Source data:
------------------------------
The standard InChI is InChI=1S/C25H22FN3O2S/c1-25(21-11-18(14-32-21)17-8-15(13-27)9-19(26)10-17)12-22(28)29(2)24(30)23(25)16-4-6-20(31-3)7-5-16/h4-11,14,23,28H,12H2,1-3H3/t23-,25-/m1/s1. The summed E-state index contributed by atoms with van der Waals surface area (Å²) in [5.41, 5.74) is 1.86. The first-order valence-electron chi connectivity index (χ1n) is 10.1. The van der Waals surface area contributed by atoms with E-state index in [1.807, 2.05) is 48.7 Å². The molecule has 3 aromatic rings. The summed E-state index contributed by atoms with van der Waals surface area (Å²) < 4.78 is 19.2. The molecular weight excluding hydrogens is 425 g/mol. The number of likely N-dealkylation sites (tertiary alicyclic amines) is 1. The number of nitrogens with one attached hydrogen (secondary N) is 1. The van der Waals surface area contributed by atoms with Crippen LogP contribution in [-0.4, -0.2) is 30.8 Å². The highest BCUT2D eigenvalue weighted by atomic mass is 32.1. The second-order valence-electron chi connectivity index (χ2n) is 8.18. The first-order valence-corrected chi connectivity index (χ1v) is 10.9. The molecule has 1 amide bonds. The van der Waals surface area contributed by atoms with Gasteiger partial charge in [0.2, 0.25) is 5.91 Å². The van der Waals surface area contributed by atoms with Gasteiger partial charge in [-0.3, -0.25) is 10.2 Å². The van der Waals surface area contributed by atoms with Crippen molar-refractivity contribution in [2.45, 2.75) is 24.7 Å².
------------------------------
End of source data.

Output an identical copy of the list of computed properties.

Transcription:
The standard InChI is InChI=1S/C25H22FN3O2S/c1-25(21-11-18(14-32-21)17-8-15(13-27)9-19(26)10-17)12-22(28)29(2)24(30)23(25)16-4-6-20(31-3)7-5-16/h4-11,14,23,28H,12H2,1-3H3/t23-,25-/m1/s1. The summed E-state index contributed by atoms with van der Waals surface area (Å²) in [5.41, 5.74) is 1.86. The first-order valence-electron chi connectivity index (χ1n) is 10.1. The van der Waals surface area contributed by atoms with E-state index in [1.807, 2.05) is 48.7 Å². The molecule has 3 aromatic rings. The summed E-state index contributed by atoms with van der Waals surface area (Å²) < 4.78 is 19.2. The molecular weight excluding hydrogens is 425 g/mol. The number of likely N-dealkylation sites (tertiary alicyclic amines) is 1. The number of nitrogens with one attached hydrogen (secondary N) is 1. The van der Waals surface area contributed by atoms with Crippen LogP contribution in [-0.4, -0.2) is 30.8 Å². The highest BCUT2D eigenvalue weighted by atomic mass is 32.1. The second-order valence-electron chi connectivity index (χ2n) is 8.18. The first-order valence-corrected chi connectivity index (χ1v) is 10.9. The molecule has 1 amide bonds. The van der Waals surface area contributed by atoms with Gasteiger partial charge in [0.2, 0.25) is 5.91 Å². The van der Waals surface area contributed by atoms with Gasteiger partial charge in [-0.3, -0.25) is 10.2 Å². The van der Waals surface area contributed by atoms with Crippen molar-refractivity contribution in [2.45, 2.75) is 24.7 Å².